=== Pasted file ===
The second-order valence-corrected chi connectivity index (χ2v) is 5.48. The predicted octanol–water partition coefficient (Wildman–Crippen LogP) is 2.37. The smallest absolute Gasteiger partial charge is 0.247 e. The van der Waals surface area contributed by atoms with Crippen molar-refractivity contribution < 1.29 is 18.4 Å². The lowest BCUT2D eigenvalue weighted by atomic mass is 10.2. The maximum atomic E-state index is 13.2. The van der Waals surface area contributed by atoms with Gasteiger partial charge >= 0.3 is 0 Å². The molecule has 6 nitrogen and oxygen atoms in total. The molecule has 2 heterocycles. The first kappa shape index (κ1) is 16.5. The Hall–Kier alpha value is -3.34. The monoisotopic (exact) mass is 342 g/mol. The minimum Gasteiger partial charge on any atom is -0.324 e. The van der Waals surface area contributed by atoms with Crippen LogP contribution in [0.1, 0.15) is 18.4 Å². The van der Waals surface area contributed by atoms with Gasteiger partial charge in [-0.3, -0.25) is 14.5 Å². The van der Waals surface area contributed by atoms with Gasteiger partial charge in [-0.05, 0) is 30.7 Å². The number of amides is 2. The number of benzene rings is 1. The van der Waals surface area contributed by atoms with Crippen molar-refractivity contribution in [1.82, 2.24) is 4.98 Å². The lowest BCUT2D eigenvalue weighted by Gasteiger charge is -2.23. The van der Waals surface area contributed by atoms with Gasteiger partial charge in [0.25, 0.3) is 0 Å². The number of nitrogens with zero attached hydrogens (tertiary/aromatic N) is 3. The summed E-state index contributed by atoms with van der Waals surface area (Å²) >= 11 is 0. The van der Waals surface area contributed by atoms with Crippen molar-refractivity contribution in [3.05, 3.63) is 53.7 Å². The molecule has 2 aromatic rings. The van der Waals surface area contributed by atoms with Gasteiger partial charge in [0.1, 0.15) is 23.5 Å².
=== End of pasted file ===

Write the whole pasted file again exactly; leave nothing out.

The second-order valence-corrected chi connectivity index (χ2v) is 5.48. The predicted octanol–water partition coefficient (Wildman–Crippen LogP) is 2.37. The smallest absolute Gasteiger partial charge is 0.247 e. The van der Waals surface area contributed by atoms with Crippen molar-refractivity contribution < 1.29 is 18.4 Å². The lowest BCUT2D eigenvalue weighted by atomic mass is 10.2. The maximum atomic E-state index is 13.2. The van der Waals surface area contributed by atoms with Gasteiger partial charge >= 0.3 is 0 Å². The molecule has 6 nitrogen and oxygen atoms in total. The molecule has 2 heterocycles. The first kappa shape index (κ1) is 16.5. The Hall–Kier alpha value is -3.34. The monoisotopic (exact) mass is 342 g/mol. The minimum Gasteiger partial charge on any atom is -0.324 e. The van der Waals surface area contributed by atoms with Crippen LogP contribution in [0.1, 0.15) is 18.4 Å². The van der Waals surface area contributed by atoms with Gasteiger partial charge in [-0.3, -0.25) is 14.5 Å². The van der Waals surface area contributed by atoms with Gasteiger partial charge in [-0.05, 0) is 30.7 Å². The number of amides is 2. The number of benzene rings is 1. The van der Waals surface area contributed by atoms with Crippen molar-refractivity contribution in [1.82, 2.24) is 4.98 Å². The lowest BCUT2D eigenvalue weighted by Gasteiger charge is -2.23. The van der Waals surface area contributed by atoms with Gasteiger partial charge in [0.25, 0.3) is 0 Å². The number of nitrogens with zero attached hydrogens (tertiary/aromatic N) is 3. The summed E-state index contributed by atoms with van der Waals surface area (Å²) >= 11 is 0. The van der Waals surface area contributed by atoms with Crippen molar-refractivity contribution in [3.05, 3.63) is 53.7 Å². The molecule has 2 aromatic rings. The van der Waals surface area contributed by atoms with Gasteiger partial charge in [0.1, 0.15) is 23.5 Å².